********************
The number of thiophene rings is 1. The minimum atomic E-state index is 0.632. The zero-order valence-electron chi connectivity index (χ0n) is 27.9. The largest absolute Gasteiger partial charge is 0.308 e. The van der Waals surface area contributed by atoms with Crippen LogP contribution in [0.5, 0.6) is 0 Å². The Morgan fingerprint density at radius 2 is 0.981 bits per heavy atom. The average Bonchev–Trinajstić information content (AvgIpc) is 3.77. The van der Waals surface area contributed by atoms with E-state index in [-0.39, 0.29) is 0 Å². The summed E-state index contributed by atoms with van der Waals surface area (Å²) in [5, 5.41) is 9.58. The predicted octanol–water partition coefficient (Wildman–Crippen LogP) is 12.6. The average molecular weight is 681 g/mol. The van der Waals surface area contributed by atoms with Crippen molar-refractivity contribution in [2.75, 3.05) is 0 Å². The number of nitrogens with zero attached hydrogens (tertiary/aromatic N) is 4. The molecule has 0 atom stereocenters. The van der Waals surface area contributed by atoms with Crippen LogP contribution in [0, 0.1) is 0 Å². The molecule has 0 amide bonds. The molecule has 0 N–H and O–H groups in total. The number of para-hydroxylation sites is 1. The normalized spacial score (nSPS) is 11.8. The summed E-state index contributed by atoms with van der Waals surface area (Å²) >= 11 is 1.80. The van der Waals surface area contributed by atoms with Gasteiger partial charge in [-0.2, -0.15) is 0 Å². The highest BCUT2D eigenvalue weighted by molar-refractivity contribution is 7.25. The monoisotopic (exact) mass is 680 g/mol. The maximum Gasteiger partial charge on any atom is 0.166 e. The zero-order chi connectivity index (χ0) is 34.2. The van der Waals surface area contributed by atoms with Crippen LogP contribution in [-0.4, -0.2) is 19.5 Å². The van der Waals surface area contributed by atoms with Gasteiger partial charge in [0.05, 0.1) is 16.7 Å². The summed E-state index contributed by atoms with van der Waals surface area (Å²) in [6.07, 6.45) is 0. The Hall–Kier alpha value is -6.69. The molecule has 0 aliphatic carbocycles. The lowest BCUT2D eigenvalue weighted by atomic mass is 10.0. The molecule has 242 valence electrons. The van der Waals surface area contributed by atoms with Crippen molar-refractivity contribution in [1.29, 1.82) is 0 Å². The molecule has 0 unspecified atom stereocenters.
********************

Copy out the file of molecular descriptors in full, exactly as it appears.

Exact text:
The number of thiophene rings is 1. The minimum atomic E-state index is 0.632. The zero-order valence-electron chi connectivity index (χ0n) is 27.9. The largest absolute Gasteiger partial charge is 0.308 e. The van der Waals surface area contributed by atoms with Crippen LogP contribution in [0.5, 0.6) is 0 Å². The Morgan fingerprint density at radius 2 is 0.981 bits per heavy atom. The average Bonchev–Trinajstić information content (AvgIpc) is 3.77. The van der Waals surface area contributed by atoms with E-state index in [-0.39, 0.29) is 0 Å². The summed E-state index contributed by atoms with van der Waals surface area (Å²) in [5, 5.41) is 9.58. The predicted octanol–water partition coefficient (Wildman–Crippen LogP) is 12.6. The average molecular weight is 681 g/mol. The van der Waals surface area contributed by atoms with Crippen molar-refractivity contribution in [2.75, 3.05) is 0 Å². The number of nitrogens with zero attached hydrogens (tertiary/aromatic N) is 4. The molecule has 0 atom stereocenters. The van der Waals surface area contributed by atoms with Crippen LogP contribution in [0, 0.1) is 0 Å². The molecule has 0 amide bonds. The molecule has 0 N–H and O–H groups in total. The number of para-hydroxylation sites is 1. The normalized spacial score (nSPS) is 11.8. The summed E-state index contributed by atoms with van der Waals surface area (Å²) >= 11 is 1.80. The van der Waals surface area contributed by atoms with Gasteiger partial charge in [-0.2, -0.15) is 0 Å². The highest BCUT2D eigenvalue weighted by molar-refractivity contribution is 7.25. The monoisotopic (exact) mass is 680 g/mol. The maximum Gasteiger partial charge on any atom is 0.166 e. The zero-order chi connectivity index (χ0) is 34.2. The van der Waals surface area contributed by atoms with Crippen LogP contribution in [-0.4, -0.2) is 19.5 Å². The van der Waals surface area contributed by atoms with Gasteiger partial charge in [0.05, 0.1) is 16.7 Å². The summed E-state index contributed by atoms with van der Waals surface area (Å²) in [6.07, 6.45) is 0. The Hall–Kier alpha value is -6.69. The molecule has 0 aliphatic carbocycles. The lowest BCUT2D eigenvalue weighted by atomic mass is 10.0. The molecule has 242 valence electrons. The van der Waals surface area contributed by atoms with Crippen molar-refractivity contribution in [1.29, 1.82) is 0 Å². The molecule has 0 unspecified atom stereocenters.